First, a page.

Featured Research

from universities, journals, and other organizations

Treatment for S. aureus skin infection works in mouse model

Date:
August 31, 2010
Source:
NIH/National Institute of Allergy and Infectious Diseases
Summary:
Scientists have found a promising treatment method that in laboratory mice reduces the severity of skin and soft-tissue damage caused by USA300, the leading cause of community-associated Staphylococcus aureus infections in the United States.

The USA300 strain of Staphylococcus aureus bacteria, colorized in gold, shown outside a white blood cell.
Credit: RML/NIAID

Scientists from the National Institutes of Health and University of Chicago have found a promising treatment method that in laboratory mice reduces the severity of skin and soft-tissue damage caused by USA300, the leading cause of community-associated Staphylococcus aureus infections in the United States.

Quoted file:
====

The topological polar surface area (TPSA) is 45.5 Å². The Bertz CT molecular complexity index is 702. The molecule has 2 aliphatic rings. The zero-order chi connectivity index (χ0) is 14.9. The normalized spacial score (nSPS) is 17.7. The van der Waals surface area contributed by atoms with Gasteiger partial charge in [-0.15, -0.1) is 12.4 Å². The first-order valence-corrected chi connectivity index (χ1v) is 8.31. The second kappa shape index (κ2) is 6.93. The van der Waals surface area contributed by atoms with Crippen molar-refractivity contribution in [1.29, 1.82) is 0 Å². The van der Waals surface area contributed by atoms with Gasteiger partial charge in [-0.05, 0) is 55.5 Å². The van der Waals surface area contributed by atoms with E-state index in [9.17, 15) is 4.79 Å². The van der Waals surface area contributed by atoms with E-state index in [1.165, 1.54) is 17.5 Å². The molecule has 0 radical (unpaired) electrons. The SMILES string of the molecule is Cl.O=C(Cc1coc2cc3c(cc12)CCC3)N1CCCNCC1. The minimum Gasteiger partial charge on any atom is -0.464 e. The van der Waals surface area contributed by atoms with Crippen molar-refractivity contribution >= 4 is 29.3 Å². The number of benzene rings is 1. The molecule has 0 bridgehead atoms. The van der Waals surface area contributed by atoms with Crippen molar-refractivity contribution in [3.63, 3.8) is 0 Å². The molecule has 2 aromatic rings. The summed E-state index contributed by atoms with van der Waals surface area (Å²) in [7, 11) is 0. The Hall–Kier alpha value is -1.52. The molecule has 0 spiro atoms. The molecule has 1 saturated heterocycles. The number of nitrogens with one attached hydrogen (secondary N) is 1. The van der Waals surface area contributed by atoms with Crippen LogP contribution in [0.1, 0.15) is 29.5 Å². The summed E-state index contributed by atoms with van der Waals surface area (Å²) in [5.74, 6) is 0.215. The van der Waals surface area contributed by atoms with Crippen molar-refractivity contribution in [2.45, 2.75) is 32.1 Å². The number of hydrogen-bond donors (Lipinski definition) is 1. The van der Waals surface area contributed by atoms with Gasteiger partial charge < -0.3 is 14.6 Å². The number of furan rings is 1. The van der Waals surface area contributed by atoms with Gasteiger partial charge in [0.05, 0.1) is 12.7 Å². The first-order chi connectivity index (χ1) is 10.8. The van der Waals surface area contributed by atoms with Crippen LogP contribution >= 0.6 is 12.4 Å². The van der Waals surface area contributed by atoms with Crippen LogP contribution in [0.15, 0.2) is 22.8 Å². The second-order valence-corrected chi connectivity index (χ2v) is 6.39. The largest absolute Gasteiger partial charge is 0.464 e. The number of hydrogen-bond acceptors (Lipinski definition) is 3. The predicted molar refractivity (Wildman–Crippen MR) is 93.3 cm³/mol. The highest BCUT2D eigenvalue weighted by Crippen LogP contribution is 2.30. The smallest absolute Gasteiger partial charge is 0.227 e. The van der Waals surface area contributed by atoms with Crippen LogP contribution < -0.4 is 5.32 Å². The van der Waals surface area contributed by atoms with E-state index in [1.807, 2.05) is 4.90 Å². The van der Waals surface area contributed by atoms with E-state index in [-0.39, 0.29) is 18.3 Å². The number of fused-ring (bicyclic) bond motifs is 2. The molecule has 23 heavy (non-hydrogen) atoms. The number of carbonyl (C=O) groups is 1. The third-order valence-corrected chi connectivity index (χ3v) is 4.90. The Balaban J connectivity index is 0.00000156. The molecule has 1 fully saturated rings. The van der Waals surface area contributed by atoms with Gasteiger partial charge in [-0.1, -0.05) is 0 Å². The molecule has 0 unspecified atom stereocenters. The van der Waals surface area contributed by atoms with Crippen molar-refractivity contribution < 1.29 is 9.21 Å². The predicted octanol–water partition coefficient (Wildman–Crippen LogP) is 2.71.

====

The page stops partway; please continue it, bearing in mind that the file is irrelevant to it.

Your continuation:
By neutralizing a key toxin associated with the bacteria, they found they could greatly reduce the damaging effects of the infection on skin and soft tissue. Community strains of S. aureus cause infection in otherwise healthy people and are considered extremely virulent, as opposed to hospital strains that infect people who already are weakened by illness or surgery.

While much recent attention has been focused on deaths caused by S. aureus infection in the bloodstream -- and those caused by methicillin-resistant S. aureus in particular -- the Centers for Disease Control and Prevention estimates that in 2005, physicians treated 14 million non-lethal S. aureus skin and soft-tissue cases in the United States.